The Illinois Department of Public Health today (Friday, Oct. 9, 2020) reported 26 counties in Illinois are considered to be at a warning level for novel coronavirus disease.
Kane County is not on the warning list, and DeKalb County is off the list after being put on the list last week. Nearby Lake County was added to the state’s warning-level list today.
A county enters a warning level when two or more COVID-19 risk indicators that measure the amount of COVID-19 increase.
The 26 counties at a warning level are Case, Christian, Clay, Clinton, Coles, Crawford, Effingham, Fayette, Henderson, Jackson, Jefferson, Johnson, Knox, Lake, Lee, Mason, Massac, Pulaski, Richland, Saline, Shelby, Union, Vermilion, Whiteside, Winnebago, Warren.
Kane County is in the warning area for the category of New Cases Per 100,000. There were 81 cases per 100,000 during Week 40, the period from Sept. 27 to Oct. 3.
Kane County is within the target range for all other categories.
Lake County is showing 90 cases per 100,000. It is also in the warning area for having 4.3% of its emergency room visits for COVID-19-like illness.
Although the reasons for counties reaching a warning level varies, some of the common factors for an increase in cases and outbreaks are associated with large gatherings and events, bars and clubs, weddings and funerals, university and college parties as well as college sports teams, family gatherings, long-term care facilities, correctional centers, schools, and cases among the community at large, especially people in their 20s.
Public health officials are observing businesses blatantly disregarding mitigation measures, people not social distancing, gathering in large groups, and not using face coverings. Mayors, local law enforcement, state’s attorneys, and other community leaders can be influential in ensuring citizens and businesses follow best practices.
Several counties are taking swift action to help slow spread of the virus, including increasing testing opportunities, stressing the importance of testing to providers, hiring additional contact tracers, working with schools, and meeting with local leaders.
After learning of an individual who tested positive for COVID-19 and visited a bar, the Whiteside County Health Department worked with the business and quickly alerted the community of potential exposures, helping limit spread of the virus.
Additionally, WCHD provides pre-event consultations for establishments planning events that may draw larger crowds. Pre-event consultations include, educating businesses about the importance of masking and social distancing, as well as reviewing emergency rules, and guidance, and other ways to keep attendees and the community safe.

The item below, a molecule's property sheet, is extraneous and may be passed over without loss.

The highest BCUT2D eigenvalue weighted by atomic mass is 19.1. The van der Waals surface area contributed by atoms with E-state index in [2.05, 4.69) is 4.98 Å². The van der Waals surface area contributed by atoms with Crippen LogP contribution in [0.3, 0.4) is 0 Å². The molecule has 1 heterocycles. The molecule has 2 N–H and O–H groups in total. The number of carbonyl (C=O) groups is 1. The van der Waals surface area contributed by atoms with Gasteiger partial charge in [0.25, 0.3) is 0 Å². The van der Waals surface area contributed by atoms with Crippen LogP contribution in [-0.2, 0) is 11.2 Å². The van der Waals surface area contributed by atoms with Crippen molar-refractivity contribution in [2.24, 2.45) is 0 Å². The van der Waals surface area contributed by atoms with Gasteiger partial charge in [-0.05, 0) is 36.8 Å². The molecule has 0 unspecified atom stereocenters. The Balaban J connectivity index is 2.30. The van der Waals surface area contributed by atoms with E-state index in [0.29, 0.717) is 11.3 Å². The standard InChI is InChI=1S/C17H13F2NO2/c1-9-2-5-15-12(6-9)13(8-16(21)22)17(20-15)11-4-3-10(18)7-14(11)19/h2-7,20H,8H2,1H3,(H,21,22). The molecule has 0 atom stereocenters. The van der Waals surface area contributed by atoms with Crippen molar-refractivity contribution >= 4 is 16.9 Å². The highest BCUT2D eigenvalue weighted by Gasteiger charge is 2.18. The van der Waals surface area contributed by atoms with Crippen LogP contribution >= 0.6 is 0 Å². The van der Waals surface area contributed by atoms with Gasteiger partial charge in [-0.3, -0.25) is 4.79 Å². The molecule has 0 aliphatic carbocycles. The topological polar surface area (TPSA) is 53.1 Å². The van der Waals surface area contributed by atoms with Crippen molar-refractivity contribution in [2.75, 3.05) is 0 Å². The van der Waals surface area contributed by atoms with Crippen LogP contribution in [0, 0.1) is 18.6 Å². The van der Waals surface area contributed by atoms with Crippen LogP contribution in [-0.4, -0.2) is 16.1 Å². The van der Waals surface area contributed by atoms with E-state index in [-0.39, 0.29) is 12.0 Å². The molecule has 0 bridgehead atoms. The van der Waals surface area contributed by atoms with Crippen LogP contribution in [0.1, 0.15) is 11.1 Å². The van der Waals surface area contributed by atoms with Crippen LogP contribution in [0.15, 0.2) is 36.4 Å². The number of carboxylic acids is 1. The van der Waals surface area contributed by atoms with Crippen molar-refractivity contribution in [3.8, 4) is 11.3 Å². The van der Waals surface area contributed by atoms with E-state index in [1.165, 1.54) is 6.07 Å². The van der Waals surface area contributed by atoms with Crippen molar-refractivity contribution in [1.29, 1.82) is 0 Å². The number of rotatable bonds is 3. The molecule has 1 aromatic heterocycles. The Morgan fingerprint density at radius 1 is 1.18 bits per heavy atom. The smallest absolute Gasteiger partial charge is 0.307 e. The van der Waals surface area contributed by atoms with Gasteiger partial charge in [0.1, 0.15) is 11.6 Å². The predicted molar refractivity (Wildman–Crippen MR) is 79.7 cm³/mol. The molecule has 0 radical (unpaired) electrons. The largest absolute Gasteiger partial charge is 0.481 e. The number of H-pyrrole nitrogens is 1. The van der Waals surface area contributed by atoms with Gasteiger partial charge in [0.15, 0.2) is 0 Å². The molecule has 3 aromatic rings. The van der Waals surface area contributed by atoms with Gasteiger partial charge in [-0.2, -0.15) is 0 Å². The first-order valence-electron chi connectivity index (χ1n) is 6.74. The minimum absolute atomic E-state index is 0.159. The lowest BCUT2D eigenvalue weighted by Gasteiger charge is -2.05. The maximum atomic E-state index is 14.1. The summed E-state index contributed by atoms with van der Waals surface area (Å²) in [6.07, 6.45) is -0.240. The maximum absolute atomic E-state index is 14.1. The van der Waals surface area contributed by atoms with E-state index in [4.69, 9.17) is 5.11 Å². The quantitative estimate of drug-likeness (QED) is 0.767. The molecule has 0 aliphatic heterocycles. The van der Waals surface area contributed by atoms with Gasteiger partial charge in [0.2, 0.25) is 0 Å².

IDPH uses numerous indicators when determining if a county is experiencing stable COVID-19 activity, or if there are warning signs of increased COVID-19 risk in the county.
COVID-19 County Metrics
A county is considered at the warning level when at least two of the following metrics triggers a warning.
- New cases per 100,000 people. If there are more than 50 new cases per 100,000 people in the county, this triggers a warning.
- Number of deaths. This metric indicates a warning when the weekly number of deaths increases more than 20% for two consecutive weeks.
- Weekly test positivity. This metric indicates a warning when the 7-day test positivity rate rises above 8%.
- ICU availability. If there are fewer than 20% of intensive care units available in the region, this triggers a warning.
- Weekly emergency department visits. This metric indicates a warning when the weekly percent of COVID-19-like-illness emergency department visits increase by more than 20% for two consecutive weeks.
- Weekly hospital admissions. A warning is triggered when the weekly number of hospital admissions for COVID-19-like-illness increases by more than 20% for two consecutive weeks.
- Tests performed. This metric is used to provide context and indicate if more testing is needed in the county.
- Clusters. This metric looks at the percent of COVID-19 cases associated with clusters or outbreaks and is used to understand large increase in cases.
These metrics are intended to be used for local level awareness to help local leaders, businesses, local health departments, and the public make informed decisions about personal and family gatherings, as well as what activities they choose to do.
The metrics are updated weekly, from the Sunday-Saturday of the prior week.
A map and information of each county’s status can be found on the IDPH website at https://www.dph.illinois.gov/countymetrics.
SOURCE: IDPH news release